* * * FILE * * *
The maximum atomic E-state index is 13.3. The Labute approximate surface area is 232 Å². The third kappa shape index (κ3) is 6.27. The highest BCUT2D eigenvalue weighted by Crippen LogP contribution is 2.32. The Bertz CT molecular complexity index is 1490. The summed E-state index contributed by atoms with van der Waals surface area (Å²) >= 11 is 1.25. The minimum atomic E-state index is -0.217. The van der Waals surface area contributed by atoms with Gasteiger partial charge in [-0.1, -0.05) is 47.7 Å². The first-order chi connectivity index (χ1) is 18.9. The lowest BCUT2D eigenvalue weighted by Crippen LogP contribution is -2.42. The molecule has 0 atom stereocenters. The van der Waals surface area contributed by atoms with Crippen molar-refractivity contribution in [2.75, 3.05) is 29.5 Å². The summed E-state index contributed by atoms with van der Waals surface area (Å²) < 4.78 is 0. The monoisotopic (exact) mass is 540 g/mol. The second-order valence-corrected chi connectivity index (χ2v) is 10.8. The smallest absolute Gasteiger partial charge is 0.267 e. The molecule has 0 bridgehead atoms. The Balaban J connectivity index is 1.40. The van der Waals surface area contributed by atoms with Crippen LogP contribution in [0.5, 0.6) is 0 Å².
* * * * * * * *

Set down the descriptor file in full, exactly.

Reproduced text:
The maximum atomic E-state index is 13.3. The Labute approximate surface area is 232 Å². The third kappa shape index (κ3) is 6.27. The highest BCUT2D eigenvalue weighted by Crippen LogP contribution is 2.32. The Bertz CT molecular complexity index is 1490. The summed E-state index contributed by atoms with van der Waals surface area (Å²) >= 11 is 1.25. The minimum atomic E-state index is -0.217. The van der Waals surface area contributed by atoms with Gasteiger partial charge in [-0.1, -0.05) is 47.7 Å². The first-order chi connectivity index (χ1) is 18.9. The lowest BCUT2D eigenvalue weighted by Crippen LogP contribution is -2.42. The molecule has 0 atom stereocenters. The van der Waals surface area contributed by atoms with Crippen molar-refractivity contribution in [2.75, 3.05) is 29.5 Å². The summed E-state index contributed by atoms with van der Waals surface area (Å²) < 4.78 is 0. The monoisotopic (exact) mass is 540 g/mol. The second-order valence-corrected chi connectivity index (χ2v) is 10.8. The smallest absolute Gasteiger partial charge is 0.267 e. The molecule has 0 bridgehead atoms. The Balaban J connectivity index is 1.40. The van der Waals surface area contributed by atoms with Crippen LogP contribution in [0.5, 0.6) is 0 Å².